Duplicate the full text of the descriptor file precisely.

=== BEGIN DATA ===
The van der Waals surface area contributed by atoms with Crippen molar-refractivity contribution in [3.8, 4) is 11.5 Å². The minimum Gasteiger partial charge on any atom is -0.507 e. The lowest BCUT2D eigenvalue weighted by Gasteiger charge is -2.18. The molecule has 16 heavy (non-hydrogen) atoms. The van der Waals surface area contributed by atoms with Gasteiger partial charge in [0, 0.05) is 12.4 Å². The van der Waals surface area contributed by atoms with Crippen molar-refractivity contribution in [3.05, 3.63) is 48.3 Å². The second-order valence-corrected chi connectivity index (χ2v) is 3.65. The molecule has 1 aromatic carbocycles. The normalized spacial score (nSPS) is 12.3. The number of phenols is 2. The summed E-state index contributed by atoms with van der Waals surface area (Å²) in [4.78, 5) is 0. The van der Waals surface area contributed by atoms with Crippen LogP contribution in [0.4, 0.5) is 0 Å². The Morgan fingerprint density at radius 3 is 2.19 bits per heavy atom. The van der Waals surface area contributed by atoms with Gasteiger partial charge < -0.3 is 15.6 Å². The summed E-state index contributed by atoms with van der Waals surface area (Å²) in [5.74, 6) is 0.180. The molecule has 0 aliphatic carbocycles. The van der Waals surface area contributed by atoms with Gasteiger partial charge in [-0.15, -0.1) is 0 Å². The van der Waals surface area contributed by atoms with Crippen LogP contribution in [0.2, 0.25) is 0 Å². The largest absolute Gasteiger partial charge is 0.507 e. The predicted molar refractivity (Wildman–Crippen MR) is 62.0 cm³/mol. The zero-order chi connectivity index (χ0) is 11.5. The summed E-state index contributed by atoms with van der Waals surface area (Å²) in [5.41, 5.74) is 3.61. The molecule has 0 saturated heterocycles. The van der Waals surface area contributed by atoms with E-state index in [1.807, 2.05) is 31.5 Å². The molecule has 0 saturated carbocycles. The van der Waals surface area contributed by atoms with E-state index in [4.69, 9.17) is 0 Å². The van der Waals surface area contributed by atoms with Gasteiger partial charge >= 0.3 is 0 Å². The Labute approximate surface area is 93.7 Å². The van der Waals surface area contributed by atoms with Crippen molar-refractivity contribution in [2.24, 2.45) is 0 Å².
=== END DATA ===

The van der Waals surface area contributed by atoms with Crippen molar-refractivity contribution in [3.8, 4) is 11.5 Å². The minimum Gasteiger partial charge on any atom is -0.507 e. The lowest BCUT2D eigenvalue weighted by Gasteiger charge is -2.18. The molecule has 16 heavy (non-hydrogen) atoms. The van der Waals surface area contributed by atoms with Gasteiger partial charge in [0, 0.05) is 12.4 Å². The van der Waals surface area contributed by atoms with Crippen molar-refractivity contribution in [3.05, 3.63) is 48.3 Å². The second-order valence-corrected chi connectivity index (χ2v) is 3.65. The molecule has 1 aromatic carbocycles. The normalized spacial score (nSPS) is 12.3. The number of phenols is 2. The summed E-state index contributed by atoms with van der Waals surface area (Å²) in [4.78, 5) is 0. The van der Waals surface area contributed by atoms with Crippen LogP contribution in [0.4, 0.5) is 0 Å². The Morgan fingerprint density at radius 3 is 2.19 bits per heavy atom. The van der Waals surface area contributed by atoms with Gasteiger partial charge < -0.3 is 15.6 Å². The summed E-state index contributed by atoms with van der Waals surface area (Å²) in [5.74, 6) is 0.180. The molecule has 0 aliphatic carbocycles. The van der Waals surface area contributed by atoms with Gasteiger partial charge in [-0.15, -0.1) is 0 Å². The van der Waals surface area contributed by atoms with Crippen LogP contribution in [0.2, 0.25) is 0 Å². The largest absolute Gasteiger partial charge is 0.507 e. The predicted molar refractivity (Wildman–Crippen MR) is 62.0 cm³/mol. The zero-order chi connectivity index (χ0) is 11.5. The summed E-state index contributed by atoms with van der Waals surface area (Å²) in [5.41, 5.74) is 3.61. The molecule has 0 saturated heterocycles. The van der Waals surface area contributed by atoms with E-state index in [1.807, 2.05) is 31.5 Å². The molecule has 0 saturated carbocycles. The van der Waals surface area contributed by atoms with E-state index in [4.69, 9.17) is 0 Å². The van der Waals surface area contributed by atoms with Gasteiger partial charge >= 0.3 is 0 Å². The Labute approximate surface area is 93.7 Å². The van der Waals surface area contributed by atoms with Crippen molar-refractivity contribution in [2.24, 2.45) is 0 Å².